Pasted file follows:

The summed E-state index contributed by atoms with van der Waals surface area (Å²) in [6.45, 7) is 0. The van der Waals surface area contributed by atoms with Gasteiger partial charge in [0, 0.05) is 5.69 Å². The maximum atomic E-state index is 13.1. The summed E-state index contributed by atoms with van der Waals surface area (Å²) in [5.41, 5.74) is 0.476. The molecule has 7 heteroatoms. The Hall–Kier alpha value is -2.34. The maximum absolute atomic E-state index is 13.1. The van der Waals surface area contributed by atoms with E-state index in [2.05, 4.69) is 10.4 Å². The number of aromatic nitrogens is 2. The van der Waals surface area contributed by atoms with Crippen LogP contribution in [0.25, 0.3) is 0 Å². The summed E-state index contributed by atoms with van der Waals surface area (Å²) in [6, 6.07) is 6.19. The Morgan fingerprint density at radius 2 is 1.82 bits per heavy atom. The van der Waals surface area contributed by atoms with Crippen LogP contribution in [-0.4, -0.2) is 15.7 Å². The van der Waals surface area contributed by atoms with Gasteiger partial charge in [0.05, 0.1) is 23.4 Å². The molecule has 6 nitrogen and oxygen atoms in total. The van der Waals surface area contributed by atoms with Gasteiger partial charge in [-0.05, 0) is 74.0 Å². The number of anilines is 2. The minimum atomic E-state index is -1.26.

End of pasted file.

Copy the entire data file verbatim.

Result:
The summed E-state index contributed by atoms with van der Waals surface area (Å²) in [6.45, 7) is 0. The van der Waals surface area contributed by atoms with Gasteiger partial charge in [0, 0.05) is 5.69 Å². The maximum atomic E-state index is 13.1. The summed E-state index contributed by atoms with van der Waals surface area (Å²) in [5.41, 5.74) is 0.476. The molecule has 7 heteroatoms. The Hall–Kier alpha value is -2.34. The maximum absolute atomic E-state index is 13.1. The van der Waals surface area contributed by atoms with E-state index in [2.05, 4.69) is 10.4 Å². The number of aromatic nitrogens is 2. The van der Waals surface area contributed by atoms with Crippen LogP contribution in [0.25, 0.3) is 0 Å². The summed E-state index contributed by atoms with van der Waals surface area (Å²) in [6, 6.07) is 6.19. The Morgan fingerprint density at radius 2 is 1.82 bits per heavy atom. The van der Waals surface area contributed by atoms with Crippen LogP contribution in [-0.4, -0.2) is 15.7 Å². The van der Waals surface area contributed by atoms with Gasteiger partial charge in [0.05, 0.1) is 23.4 Å². The molecule has 6 nitrogen and oxygen atoms in total. The van der Waals surface area contributed by atoms with Gasteiger partial charge in [-0.05, 0) is 74.0 Å². The number of anilines is 2. The minimum atomic E-state index is -1.26.